Approximately 10:05am, we finally got officially on the road. No big deal because the days are so long here. You’ve got hours and hours to ride if you want to. We took US85 north out of town, which gave us a full wide shoulder right of the rumble strip. Winds were around 10mph out of the NW and felt only to be a minor factor. We were immediately presented with long rolling hills. Much better than that, we were also presented with gorgeous prairie views that went on for miles. The 50 feet right of the shoulder was full of dense flowering weeds, purple, maroon, and lavender clovers, Queen Anne’s lace. The miles and miles of views had me grinning right away.
After 14 miles, we turned due east onto US2, and the winds were now noticeably helping us. Here I started to see sporadic fields of stunning yellow canola framed by other bright green fields. Although I was looking for them, I saw surprisingly few oil rigs up here, although there was a fair amount of related truck traffic rumbling by in both directions. I believe there are plans to build lots of rigs, however.
The riding here on US2 was an immediate challenge to me. The car lane had a white stripe on its right. To the right of that was a rumble strip, then about 8 to 12 inches of pavement, and then a drop off onto soft gravel. For about 20 miles, from US85 all the way to the town of Ray, it took a whole lot of my attention to stay centered on this narrow strip. A bit hairy, took too much concentration, and I couldn’t really watch the scenery. Randy did not seem to have much trouble with it. We both occasionally steered out into the car lane when traffic permitted.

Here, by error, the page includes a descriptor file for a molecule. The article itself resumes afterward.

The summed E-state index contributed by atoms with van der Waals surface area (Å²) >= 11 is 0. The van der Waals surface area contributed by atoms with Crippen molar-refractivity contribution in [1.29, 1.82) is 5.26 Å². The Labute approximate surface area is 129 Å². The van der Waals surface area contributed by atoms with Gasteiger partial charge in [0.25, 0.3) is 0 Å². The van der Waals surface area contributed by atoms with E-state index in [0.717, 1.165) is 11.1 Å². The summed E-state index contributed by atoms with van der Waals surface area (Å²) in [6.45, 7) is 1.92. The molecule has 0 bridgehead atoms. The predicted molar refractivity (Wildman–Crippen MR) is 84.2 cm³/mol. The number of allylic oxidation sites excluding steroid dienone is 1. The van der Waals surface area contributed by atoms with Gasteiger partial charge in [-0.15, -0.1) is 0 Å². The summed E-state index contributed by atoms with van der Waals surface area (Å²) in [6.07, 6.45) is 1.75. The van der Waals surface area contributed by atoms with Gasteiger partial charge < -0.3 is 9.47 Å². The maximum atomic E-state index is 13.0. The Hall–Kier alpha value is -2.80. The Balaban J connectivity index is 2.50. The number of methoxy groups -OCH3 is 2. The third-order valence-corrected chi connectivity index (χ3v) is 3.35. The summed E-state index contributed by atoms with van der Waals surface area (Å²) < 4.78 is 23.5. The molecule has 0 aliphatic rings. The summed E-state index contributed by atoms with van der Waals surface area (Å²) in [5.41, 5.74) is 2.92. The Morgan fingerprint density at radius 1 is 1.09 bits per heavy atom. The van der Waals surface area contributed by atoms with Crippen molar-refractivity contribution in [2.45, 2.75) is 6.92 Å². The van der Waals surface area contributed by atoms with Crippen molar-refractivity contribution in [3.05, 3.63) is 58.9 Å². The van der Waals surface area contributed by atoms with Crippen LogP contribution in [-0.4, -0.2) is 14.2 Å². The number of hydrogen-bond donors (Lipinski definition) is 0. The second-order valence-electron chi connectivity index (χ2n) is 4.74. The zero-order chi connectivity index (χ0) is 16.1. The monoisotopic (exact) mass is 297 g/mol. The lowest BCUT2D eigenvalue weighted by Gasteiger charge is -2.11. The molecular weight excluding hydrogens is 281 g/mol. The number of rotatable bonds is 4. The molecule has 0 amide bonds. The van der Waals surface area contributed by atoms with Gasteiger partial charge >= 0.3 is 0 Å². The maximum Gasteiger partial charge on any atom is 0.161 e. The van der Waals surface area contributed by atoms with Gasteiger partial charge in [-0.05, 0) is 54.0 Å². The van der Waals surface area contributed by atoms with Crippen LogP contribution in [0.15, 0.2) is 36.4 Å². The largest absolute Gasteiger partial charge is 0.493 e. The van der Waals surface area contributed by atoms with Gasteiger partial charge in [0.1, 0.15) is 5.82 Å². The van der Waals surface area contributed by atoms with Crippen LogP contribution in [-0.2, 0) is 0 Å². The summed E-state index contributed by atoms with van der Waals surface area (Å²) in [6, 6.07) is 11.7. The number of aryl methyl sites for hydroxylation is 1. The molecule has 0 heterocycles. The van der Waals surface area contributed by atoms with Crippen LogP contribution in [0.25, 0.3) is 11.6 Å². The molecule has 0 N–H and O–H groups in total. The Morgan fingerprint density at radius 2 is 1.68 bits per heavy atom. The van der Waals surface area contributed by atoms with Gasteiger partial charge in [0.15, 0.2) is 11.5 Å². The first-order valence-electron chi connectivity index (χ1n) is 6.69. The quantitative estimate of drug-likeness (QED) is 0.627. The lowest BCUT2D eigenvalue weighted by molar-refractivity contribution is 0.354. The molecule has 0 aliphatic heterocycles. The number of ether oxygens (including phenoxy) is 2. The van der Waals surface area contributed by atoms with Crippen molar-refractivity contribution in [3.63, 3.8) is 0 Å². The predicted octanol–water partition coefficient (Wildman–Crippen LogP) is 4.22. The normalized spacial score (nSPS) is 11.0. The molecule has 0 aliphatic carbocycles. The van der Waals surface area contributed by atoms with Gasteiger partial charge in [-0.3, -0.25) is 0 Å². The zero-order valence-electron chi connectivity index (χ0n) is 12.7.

The wake from close truck passes pushed me into the gravel at least a half dozen times, which amused Randy. The gravel really was not bad to ride in, although the rolling resistance was greatly increased.
We pulled over in Ray at a convenience store, and I grabbed a Gatorade, plus a bag of nuts and a water bottle top-off. Randy stocked up on candy bars, which he said were good for a boost in the afternoon if you were dragging.
Rolling east on US2, I continued to find the riding quite easy with the tailwind, plus a much-improved shoulder. Ten miles past Ray, we considered ducking north for a few miles to Tioga, a possible spot for the evening, but with these tailwinds, we decided to continue on to Stanley. About 10 miles out of town, a weird dragonfly-sort-of-bug perched onto the top tube of my front rack and hitched a ride with me for at least 5 more miles. I couldn’t believe he clung there with me doing 20 mph.